Tags : spreadsheets

In a big freelance project, a little organization up front goes a long way

By the time I sat down to write the 6,000 word article I’d been reporting for the past several months, I was ready to quit. I had over 50 interviews, thousands of pages of documents and reports, contact information and source names all stored across my phone, random word documents, email drafts, and actual paper notebooks. Even without the hundreds of bookmarked news stories, starred Google Alert emails, and clippings (yes, actual clippings) I was drowning.

This was supposed to be long-form investigative journalism, but in order to turn folders into hellraising prose I was going to have ...

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Discovering data at the IRE Conference

Jewel Loree, of Tableau Software, uses her hands to illustrate how the software reformats data into columns during the Tabluea Public for beginners session. Photo by Travis Hartman.

By Kathryn Sharkey

It’s a word mentioned over and over at the IRE Conference, whether you’re at a specific panel on the subject or not: data.

This is my first time attending an IRE conference and I already knew that data can add real power to a story, which is why I made sure to attend the Tableau software hands-on training for better ideas and skills on what to with ...

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Analysis shows cost of teacher absences

It didn't take too many records for us to realize that teacher absenteeism was a problem in western Pennsylvania public school districts. Districts were paying millions of dollars every year to place (sometimes under-qualified) substitute teachers inside classrooms, while paying teachers for taking time off for reasons that ranged from field trips to maternity leave, professional training to family sickness.

To gather the data needed for this project, we submitted state Right-to-Know Act requests to 73 school districts in seven counties.

One of the first challenges we faced was simply obtaining the requested public records.

In Pennsylvania, public agencies ...

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Voter-fraud database helps investigation

Claims of rampant election fraud are the stated reasons that 37 state legislatures have passed or considered voter identification laws since 2010. But opponents counter that such laws would keep far more poor, minority, elderly and student voters away from the polls than they would stop illegal voters.

The News21 team decided that hard data was needed to report on this highly partisan national debate regarding whether voter fraud is affecting elections, and whether fraud could be prevented by these new laws.

As part of the News21 national investigation into voting rights in America, we took on the unprecedented task ...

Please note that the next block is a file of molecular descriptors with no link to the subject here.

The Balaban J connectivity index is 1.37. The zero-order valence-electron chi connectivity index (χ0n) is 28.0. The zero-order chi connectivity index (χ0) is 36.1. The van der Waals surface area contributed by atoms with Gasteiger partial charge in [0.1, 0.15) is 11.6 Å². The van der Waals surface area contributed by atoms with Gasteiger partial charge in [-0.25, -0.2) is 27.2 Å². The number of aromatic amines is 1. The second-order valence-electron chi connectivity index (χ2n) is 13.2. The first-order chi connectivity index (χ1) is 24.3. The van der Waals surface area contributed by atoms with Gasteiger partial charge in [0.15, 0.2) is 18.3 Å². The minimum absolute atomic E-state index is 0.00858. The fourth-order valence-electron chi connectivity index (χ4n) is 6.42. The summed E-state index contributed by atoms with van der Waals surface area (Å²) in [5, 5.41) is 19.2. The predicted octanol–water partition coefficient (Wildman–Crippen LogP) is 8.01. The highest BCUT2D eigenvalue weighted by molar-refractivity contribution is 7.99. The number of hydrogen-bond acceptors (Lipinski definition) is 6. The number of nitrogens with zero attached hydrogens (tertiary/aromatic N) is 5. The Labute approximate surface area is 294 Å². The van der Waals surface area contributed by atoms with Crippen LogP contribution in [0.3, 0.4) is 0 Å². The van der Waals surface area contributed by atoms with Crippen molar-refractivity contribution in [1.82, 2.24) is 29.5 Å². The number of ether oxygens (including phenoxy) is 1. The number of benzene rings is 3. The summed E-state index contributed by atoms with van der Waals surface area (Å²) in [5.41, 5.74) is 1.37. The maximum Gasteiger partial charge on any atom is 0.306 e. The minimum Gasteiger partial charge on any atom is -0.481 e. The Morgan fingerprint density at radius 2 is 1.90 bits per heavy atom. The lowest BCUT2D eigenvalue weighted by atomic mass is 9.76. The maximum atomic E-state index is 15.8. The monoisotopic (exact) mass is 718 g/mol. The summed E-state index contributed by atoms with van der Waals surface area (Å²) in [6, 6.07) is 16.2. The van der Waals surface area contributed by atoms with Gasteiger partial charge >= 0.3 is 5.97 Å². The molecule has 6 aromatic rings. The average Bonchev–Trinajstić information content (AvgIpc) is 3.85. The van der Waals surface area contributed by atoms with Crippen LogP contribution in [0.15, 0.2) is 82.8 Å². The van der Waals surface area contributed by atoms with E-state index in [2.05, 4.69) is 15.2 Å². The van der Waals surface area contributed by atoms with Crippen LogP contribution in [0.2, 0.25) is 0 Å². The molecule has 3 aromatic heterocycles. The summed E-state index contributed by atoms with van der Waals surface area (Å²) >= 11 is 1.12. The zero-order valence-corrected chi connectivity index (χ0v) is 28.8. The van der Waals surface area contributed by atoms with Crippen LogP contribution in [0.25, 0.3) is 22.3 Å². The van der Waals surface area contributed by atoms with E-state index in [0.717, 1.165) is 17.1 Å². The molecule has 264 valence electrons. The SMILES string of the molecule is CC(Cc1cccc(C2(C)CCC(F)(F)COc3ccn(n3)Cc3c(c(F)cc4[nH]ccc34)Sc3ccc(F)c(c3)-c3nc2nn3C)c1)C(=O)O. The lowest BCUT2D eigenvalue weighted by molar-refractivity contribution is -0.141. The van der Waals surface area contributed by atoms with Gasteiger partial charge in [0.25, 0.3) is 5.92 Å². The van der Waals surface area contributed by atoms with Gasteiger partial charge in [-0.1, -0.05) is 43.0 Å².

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Using prescriptions data for stories

In the past few years, pharmaceutical companies have been required under federal law to publicly disclose their payments to physician consultants and speakers, opening up a whole new avenue for journalists, including the writers of the Connecticut Health I-Team.

Each time another pharmaceutical company begins posting its payment disclosure data online -- often in a hard-to-find link on its website -- I've taken a look through, to check on Connecticut doctors. As in most other states, hundreds of doctors here earn thousands of dollars to promote drugs marketed by pharmaceutical companies including Pfizer, Cephalon, Eli Lilly, Janssen.

In the spring, I ...

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Disciplined cops stay on duty, data shows

   I’ve always considered the response to a big data request a fair indicator of how good the story might be:
“Why do you want this? Nobody’s ever asked for that before.” Nice.


“It’s impossible to get this to you and even if we could, you wouldn’t understand it.” Even better.


“Screw the public records law. You’ll need a court order.” I’m drooling into my keyboard.


But I’ve had to rethink that philosophy following publication of “Unfit for Duty,” our nine-day series on how state and local officials handle serious incidents of misconduct by ...

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KHOU: Drinking water test results lowered by Texas water regulators

Many Texans had no idea that carcinogenic radiation was in their tap water.

For decades, the environmental agency that was supposed to protect the public from pollution had been deliberately changing radiation test data for water systems.

Not only had false data been reported to consumers, but the "lowballing" also allowed water providers to avoid breaking federal safe drinking water rules.

This all began when KHOU I-team member Keith Tomshe noticed a disclaimer on his water bill stating that small amounts of arsenic, also a carcinogen, had been found in his neighborhood’s drinking water. The disclosure is called a ...

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